Stoking fears of a liquidity crunch, private sector credit growth, which remained in a slump during the pandemic and amid the pressure of interest rate capping, jumped to 9.44% in October, highest in the past one year.
The spike was the result of a rising demand amid resumption of economic activities.
Credit growth had dipped below 9% in October last year and hit its lowest of 7.55% in May this year.
The demand for loans, however, steadily ticked upwards from June, after lifting of the movement restrictions imposed during the pandemic. It climbed to 8.77% in September, according to data from the Bangladesh Bank.
Though the banking sector is still awash with excess liquidity, bankers fear that they may see a liquidity crunch soon due to the fast recovery of consumer demand.
Mominul Islam, managing director of the IPDC, one of the top non-bank financial institutions, said the financial market will experience tight liquidity next year owing to rising credit demand, mostly from consumers.
Big investments are yet to come, which may result in inflationary pressure due to a supply constraint, he said.
He hoped that manufacturers will come back to production in full scale next year as import of capital machinery is rising.
Mominul said rising inflationary pressure was likely to keep the Bangladesh Bank cautious in regards to money flow in the coming days.
Moreover, rising imports had already put a pressure on dollar price, compelling banks to buy the greenback from the central bank. As a result, cash was going into the central bank's vault which may create a liquidity crunch since that amount would remain out of the money supply.
The Bangladesh Bank sold around $2 billion in four months from July to October, which means Tk17,000 crore had been lifted from the banks in the process.
Furthermore, the selling pressure of the dollar eroded foreign exchange reserves by $4 billion in four months after it had hit a record high of $48 billion in August.
Excess liquidity in the banking sector stood at Tk2.31 lakh crore in August, central bank data shows.
Businessmen who were given credit limit last year started to avail the facility in recent months after resumption of economic activities, causing a rise in credit growth, said Mirza Elias Uddin Ahmed, managing director of Jamuna Bank.
Echoing the IPDC MD, he said a rise in demand had already put pressure on lending rates and banks will see a liquidity crunch soon.
Though credit growth has been rising for several months, it is still far below the monetary ceiling of 14.8% set for the current fiscal year.
Consumer spending rises, deposits fall
Consumer confidence has rebounded strongly in recent months as reflected in money movement indicators, with people more open to spending, especially on travelling, following the vaccination roll-out.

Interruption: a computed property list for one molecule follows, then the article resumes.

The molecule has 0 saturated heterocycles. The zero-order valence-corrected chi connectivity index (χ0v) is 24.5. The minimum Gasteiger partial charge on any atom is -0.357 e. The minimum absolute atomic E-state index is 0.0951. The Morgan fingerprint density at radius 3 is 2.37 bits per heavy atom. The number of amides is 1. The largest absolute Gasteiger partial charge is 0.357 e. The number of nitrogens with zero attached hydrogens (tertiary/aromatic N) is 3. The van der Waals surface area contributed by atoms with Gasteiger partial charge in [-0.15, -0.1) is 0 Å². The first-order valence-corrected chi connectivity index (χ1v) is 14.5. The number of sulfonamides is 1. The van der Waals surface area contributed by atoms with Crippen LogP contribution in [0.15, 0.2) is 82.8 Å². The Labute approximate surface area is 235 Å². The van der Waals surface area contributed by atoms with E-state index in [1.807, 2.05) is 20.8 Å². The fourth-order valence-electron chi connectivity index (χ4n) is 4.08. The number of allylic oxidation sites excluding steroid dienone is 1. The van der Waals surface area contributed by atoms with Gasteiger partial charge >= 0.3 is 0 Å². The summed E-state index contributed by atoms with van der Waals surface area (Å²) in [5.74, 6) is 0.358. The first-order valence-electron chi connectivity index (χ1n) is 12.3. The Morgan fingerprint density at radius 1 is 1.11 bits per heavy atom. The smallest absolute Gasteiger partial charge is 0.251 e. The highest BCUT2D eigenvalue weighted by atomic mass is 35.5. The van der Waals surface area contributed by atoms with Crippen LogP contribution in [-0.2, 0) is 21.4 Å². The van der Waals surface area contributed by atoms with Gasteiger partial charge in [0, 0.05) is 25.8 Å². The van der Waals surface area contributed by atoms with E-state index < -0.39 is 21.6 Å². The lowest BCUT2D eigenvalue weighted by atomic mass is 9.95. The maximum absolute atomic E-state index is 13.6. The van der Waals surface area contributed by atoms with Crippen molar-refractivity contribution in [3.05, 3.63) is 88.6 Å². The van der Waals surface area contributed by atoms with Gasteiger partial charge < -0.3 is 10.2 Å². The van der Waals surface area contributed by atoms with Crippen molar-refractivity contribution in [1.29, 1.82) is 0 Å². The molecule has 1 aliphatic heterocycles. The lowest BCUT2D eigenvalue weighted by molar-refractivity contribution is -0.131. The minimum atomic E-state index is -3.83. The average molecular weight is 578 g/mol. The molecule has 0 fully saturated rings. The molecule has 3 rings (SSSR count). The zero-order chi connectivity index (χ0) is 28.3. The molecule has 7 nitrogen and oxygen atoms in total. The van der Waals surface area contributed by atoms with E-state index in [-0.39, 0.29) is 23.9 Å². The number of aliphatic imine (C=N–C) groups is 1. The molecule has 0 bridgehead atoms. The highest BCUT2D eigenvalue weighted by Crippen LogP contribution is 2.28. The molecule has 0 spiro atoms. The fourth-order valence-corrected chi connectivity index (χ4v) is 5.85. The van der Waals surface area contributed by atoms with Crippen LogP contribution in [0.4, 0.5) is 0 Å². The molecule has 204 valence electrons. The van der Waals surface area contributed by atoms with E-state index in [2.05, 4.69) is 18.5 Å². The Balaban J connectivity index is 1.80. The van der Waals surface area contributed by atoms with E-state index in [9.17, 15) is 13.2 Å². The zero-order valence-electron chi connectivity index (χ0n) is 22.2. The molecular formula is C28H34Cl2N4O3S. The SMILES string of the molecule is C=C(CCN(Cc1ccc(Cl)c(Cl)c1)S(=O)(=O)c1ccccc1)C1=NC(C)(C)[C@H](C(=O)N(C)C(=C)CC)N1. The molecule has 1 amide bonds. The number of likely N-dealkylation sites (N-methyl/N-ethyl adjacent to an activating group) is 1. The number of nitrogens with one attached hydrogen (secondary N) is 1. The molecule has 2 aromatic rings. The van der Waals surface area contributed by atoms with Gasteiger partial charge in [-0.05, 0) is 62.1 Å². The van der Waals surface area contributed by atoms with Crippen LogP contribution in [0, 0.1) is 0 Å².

Moreover, soaring commodity prices amid rising inflation are also forcing consumers to spend more.
The drastic fall in demand deposits with banks, which show disposable incomes had declined by Tk9,000 crore in June-September, indicate that consumer spending has made a strong return.
Demand deposits grew at above 20% in almost every month last year when people were cooped up in their homes due to movement restrictions amid rising Covid-19 cases. The pandemic also prompted consumers to hold onto more cash on hand to face any unexpected health expenditure.
The rise in demand deposits had mostly contributed to the pile up of overall deposits in the banking sector during the pandemic.
The trend of money indicators has now reversed as cash on hold has declined significantly in September. At the same time, growth of demand deposits followed a declining trend.
Cash on hold declined by around Tk4,000 crore between August to September, according to the Bangladesh Bank data, while demand deposits declined by Tk4,000 crore in September from the previous month.
Bankers say the decline in cash on hold and demand deposits indicates that people are investing money in the real sector. Small businesses, which could not operate during the pandemic owing to various restrictions, had also returned to business armed with cash.
The sliding demand deposits slowed the overall deposit growth in the banking sector.
In September, the overall deposit growth slowed down to 11.26%, which was above 13% last year.
Bangladesh recorded its highest ever single-month export earnings amounting to $4.16 billion in September.
Import expenditure registered a 47.59% growth in the July-September period, which was in the negative last year.
With the strong rebound in import and export growth, the Fitch Solutions has revised up the forecast of private consumption growth to 8.5% for FY22 from 5.5% set previously.
In its recent projection report on Bangladesh released in September, Fitch said, "Improved Covid-19 vaccination progress will help sustain the economic recovery and consumer spending accordingly."